Plant more vegetables now! Master the wild ride of erratic weather for a perpetual yield in the garden

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Local Harvest

Plant more vegetables now! Master the wild ride of erratic weather for a perpetual yield in the garden

As the tomatoes give way to endless bowls of salad greens and carrots growing sweeter as the nights grow cooler, the boss level gardener always has enough to share.

Simple in theory. Yet for those of us in the Mountain West, these seasons can be a wild ride. In fact, they are often so sporadic that without a calendar it’s often nearly impossible to pinpoint exactly what season we’re experiencing. Fall in the Salt Lake Valley is usually a “just right” situation sandwiched between a “Lard-a-mercy, it’s still this hot?!” and “Wait, what?! It’s winter already?” Which, of course, is then followed by a long period of “just right.”

This wild ride can make pulling off a successful fall garden challenging. However, sweet success can be yours with a few strategic boss moves. Each of these techniques builds upon the other, so if you’re new to gardening, set yourself up for success by starting at level 1.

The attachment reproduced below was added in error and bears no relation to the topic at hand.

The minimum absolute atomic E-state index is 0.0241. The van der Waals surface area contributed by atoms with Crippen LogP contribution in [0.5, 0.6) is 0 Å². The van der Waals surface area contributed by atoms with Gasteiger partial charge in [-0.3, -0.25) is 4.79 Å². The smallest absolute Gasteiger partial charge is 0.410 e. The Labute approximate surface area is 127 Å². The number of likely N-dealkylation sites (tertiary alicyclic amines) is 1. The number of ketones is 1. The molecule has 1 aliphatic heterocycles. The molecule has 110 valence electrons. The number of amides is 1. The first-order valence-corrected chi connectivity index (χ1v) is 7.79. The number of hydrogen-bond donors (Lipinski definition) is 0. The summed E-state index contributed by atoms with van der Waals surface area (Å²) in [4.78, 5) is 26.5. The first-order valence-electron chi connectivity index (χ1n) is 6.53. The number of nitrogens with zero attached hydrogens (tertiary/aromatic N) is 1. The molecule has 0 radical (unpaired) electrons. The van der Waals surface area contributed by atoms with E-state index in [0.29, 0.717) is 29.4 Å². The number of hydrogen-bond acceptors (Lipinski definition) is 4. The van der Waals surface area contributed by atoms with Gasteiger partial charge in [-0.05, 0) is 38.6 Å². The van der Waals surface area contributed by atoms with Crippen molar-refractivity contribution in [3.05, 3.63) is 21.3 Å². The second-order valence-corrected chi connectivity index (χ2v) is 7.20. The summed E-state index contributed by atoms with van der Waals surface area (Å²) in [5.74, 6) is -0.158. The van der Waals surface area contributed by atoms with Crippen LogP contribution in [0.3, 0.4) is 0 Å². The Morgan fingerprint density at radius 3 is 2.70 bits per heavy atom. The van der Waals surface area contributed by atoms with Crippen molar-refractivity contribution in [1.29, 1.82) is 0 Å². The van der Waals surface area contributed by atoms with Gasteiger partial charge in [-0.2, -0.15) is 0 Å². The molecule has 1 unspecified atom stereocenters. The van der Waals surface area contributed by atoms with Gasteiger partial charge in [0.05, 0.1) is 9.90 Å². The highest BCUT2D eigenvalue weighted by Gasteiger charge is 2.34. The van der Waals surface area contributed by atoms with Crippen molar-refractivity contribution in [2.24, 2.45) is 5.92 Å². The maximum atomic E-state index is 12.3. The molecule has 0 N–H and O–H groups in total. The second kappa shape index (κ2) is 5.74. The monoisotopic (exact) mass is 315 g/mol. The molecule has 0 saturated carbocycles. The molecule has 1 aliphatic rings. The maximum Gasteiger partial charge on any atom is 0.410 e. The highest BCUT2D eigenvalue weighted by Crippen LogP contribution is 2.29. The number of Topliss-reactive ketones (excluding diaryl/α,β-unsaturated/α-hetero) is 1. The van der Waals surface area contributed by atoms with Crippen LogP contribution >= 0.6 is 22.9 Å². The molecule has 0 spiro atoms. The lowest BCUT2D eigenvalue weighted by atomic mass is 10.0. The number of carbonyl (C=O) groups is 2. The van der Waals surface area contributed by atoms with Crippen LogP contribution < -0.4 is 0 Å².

Boss move #1. Short and sweet

Many fall crops have a short life cycle, often described as DTM or “days to maturity.” This is the number of days it takes from the time you plant the seed in the ground until your crop is ready to harvest. Crops such as lettuce, radishes, spinach and countless Asian greens can mature in less than 40 days. The shorter the DTM, the easier the crop, as in the more likely you are to harvest it before winter sets in. In fact, these crops are so quick to grow and harvest that you can succession plant them, meaning you repeatedly direct seed more each week, guaranteeing you repeated harvests. Many of these are “cut and come again” crops, meaning they will regrow for multiple harvests.

One thing to keep in mind when considering the DTM of a certain crop is that as the days grow shorter, the plant has less opportunity to gather sunlight energy. This means that it takes longer than the stated DTM. For crops planted in September, add another 20%, and for crops planted in October, add another 30%.

This is important because once the light falls below 10 hours per day, most plants will cease to grow. This is often referred to as the “Period of Persephone,” named from a story in Greek mythology. For us in the Salt Lake Valley in 2020, this is November 12. This is the hard cut-off date for growing a plant to maturity, and in fact one should aim several weeks ahead of this.

Boss move #2. Snack attack, not feeding frenzy

Since our “just right” window is often so short in the fall, we need to make sure our lil’ plant friends have all the nutrient resources they need to grow quickly.

This is a marathon and not a sprint, so don’t overdo it. Plants that are fed too much nitrogen become magnets for pests like aphids, who prefer a high nitrogen environment.

If I am planting transplants I will “water them in” with a dilute solution (half strength) of fish hydrolysate or fish emulsion, plus kelp. If I am starting from seed, I will make this first application when the plants have their first true leaves.